September 17, 2012

Autumn & New Arrivals

Autumn is arriving, slowly but definitely. The air is fresh now, even though we're still blessed with good sunny days - we even managed a brief swim in the lake the other day, but it could well be our last for a while.

Saskia was given a rabbit for her birthday by some school friends. We've never liked the idea of caged animals, and she seems intelligent enough not to either: one morning, after two days in her hutch she mysteriously appeared in with the chickens. We couldn't work out how she escaped until we discovered the wire roof can be pushed up in one corner. She goes straight through the fence into the orchard and doesn't seem at all interested in going elsewhere.

She is now in with them every day and manages to enjoy the space and the company of chickens and sheep as if a perfectly normal family! We have a job catching her at night, but will experiment with the hutch in the orchard and see if the hens can perhaps lead a good example for her to head to bed at dusk.

A real surprise this week has been our little peach tree in the front garden! The fruits are ripening beautifully, obviously getting enough sun and content to flourish as if deluding themselves that really this is somewhere further south.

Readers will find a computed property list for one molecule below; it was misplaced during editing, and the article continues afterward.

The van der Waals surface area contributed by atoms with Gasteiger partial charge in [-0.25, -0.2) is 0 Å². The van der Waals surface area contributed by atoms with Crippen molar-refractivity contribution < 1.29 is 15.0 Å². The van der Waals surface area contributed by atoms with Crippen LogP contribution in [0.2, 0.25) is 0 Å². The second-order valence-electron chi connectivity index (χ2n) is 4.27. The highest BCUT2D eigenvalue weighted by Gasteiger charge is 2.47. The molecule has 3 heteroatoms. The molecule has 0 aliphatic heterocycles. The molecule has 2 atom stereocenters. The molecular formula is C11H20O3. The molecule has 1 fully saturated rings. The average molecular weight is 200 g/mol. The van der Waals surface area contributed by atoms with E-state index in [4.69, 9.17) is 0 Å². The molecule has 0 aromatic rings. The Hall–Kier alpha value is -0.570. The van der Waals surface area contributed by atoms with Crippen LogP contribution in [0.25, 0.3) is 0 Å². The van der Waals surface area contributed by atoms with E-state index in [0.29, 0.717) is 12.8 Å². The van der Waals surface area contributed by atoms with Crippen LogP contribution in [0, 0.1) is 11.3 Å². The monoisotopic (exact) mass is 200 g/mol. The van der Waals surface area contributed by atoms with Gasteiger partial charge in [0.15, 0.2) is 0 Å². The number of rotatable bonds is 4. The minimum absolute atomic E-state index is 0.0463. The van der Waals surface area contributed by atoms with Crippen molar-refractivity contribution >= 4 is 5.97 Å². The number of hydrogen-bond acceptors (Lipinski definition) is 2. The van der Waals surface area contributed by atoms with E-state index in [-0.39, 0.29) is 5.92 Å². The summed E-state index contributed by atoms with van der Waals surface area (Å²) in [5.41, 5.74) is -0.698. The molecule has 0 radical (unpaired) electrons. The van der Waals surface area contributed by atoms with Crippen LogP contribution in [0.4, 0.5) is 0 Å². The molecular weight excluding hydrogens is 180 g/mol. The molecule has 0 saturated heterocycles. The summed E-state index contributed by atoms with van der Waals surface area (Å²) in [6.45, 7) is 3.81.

The wife of the tractor man comes regularly now for a basket of tomatoes, along with new offers almost every visit. The latest is a whole host of preserving jars – the old fashioned kind that have rubber rings but no metal circuits, just temporary clips that keep the pressure whilst the preserves cool and are then removed. Some of the jars still have preserved fruit in them that is reputedly about ten years old. Although rather sweet, they actually still taste pretty good.

The other gift her mother had tucked away in her garage is over a hundred and fifty traditional clay bricks. These will be perfect for our bead oven.

Another neighbour up the road responded to our notice in the newsletter with an offer of a 'waschkessel' – a wood-fired drum insulated with fire bricks that holds a large enamelled cast-iron vat. These were traditionally used for laundry but are still used today for making sausage meat and pasteurising preserves.

It is a big beast but fits neatly in the hall where the flue pipe connects directly into the chimney. Although a bit rusted on the outside it is still in good condition and will be so exciting to experiment with.

I finally found the opportunity to knock down a section of the wall of Saskia's bedroom to extend her room and close off the draughty passage. It was such satisfying work and makes a great change from the endless processing of tomatoes.

The cooler weather is also much more ideal for plastering. More and more of our time is now spent indoors preparing the walls of our long awaited kitchen and closing in our upstairs quarters to make our winter nest. 

Weekly column 'A Taste of Earth' published @

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